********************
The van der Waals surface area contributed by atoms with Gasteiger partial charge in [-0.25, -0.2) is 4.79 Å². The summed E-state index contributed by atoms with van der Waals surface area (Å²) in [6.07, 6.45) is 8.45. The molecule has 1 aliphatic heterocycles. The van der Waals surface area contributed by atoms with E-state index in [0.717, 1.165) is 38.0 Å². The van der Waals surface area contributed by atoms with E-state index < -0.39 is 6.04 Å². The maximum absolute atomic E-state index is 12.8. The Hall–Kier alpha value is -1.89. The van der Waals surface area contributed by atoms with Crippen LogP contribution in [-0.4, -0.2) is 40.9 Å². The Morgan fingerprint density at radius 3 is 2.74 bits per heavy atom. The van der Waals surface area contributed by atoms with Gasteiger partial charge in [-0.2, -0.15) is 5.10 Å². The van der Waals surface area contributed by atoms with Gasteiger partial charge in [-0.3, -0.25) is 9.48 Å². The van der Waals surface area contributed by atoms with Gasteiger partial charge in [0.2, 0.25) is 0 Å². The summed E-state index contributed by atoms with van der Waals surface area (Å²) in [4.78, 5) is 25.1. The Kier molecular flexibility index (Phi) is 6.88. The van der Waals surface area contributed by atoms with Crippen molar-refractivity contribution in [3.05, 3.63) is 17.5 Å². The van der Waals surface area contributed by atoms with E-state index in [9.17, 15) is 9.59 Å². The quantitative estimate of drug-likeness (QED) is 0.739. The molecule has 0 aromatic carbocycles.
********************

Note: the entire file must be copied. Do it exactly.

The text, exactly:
The van der Waals surface area contributed by atoms with Gasteiger partial charge in [-0.25, -0.2) is 4.79 Å². The summed E-state index contributed by atoms with van der Waals surface area (Å²) in [6.07, 6.45) is 8.45. The molecule has 1 aliphatic heterocycles. The van der Waals surface area contributed by atoms with E-state index in [0.717, 1.165) is 38.0 Å². The van der Waals surface area contributed by atoms with E-state index < -0.39 is 6.04 Å². The maximum absolute atomic E-state index is 12.8. The Hall–Kier alpha value is -1.89. The van der Waals surface area contributed by atoms with Crippen LogP contribution in [-0.4, -0.2) is 40.9 Å². The Morgan fingerprint density at radius 3 is 2.74 bits per heavy atom. The van der Waals surface area contributed by atoms with Gasteiger partial charge in [-0.2, -0.15) is 5.10 Å². The van der Waals surface area contributed by atoms with Gasteiger partial charge in [-0.3, -0.25) is 9.48 Å². The van der Waals surface area contributed by atoms with Gasteiger partial charge in [0.2, 0.25) is 0 Å². The summed E-state index contributed by atoms with van der Waals surface area (Å²) in [4.78, 5) is 25.1. The Kier molecular flexibility index (Phi) is 6.88. The van der Waals surface area contributed by atoms with Crippen molar-refractivity contribution in [3.05, 3.63) is 17.5 Å². The van der Waals surface area contributed by atoms with E-state index in [9.17, 15) is 9.59 Å². The quantitative estimate of drug-likeness (QED) is 0.739. The molecule has 0 aromatic carbocycles.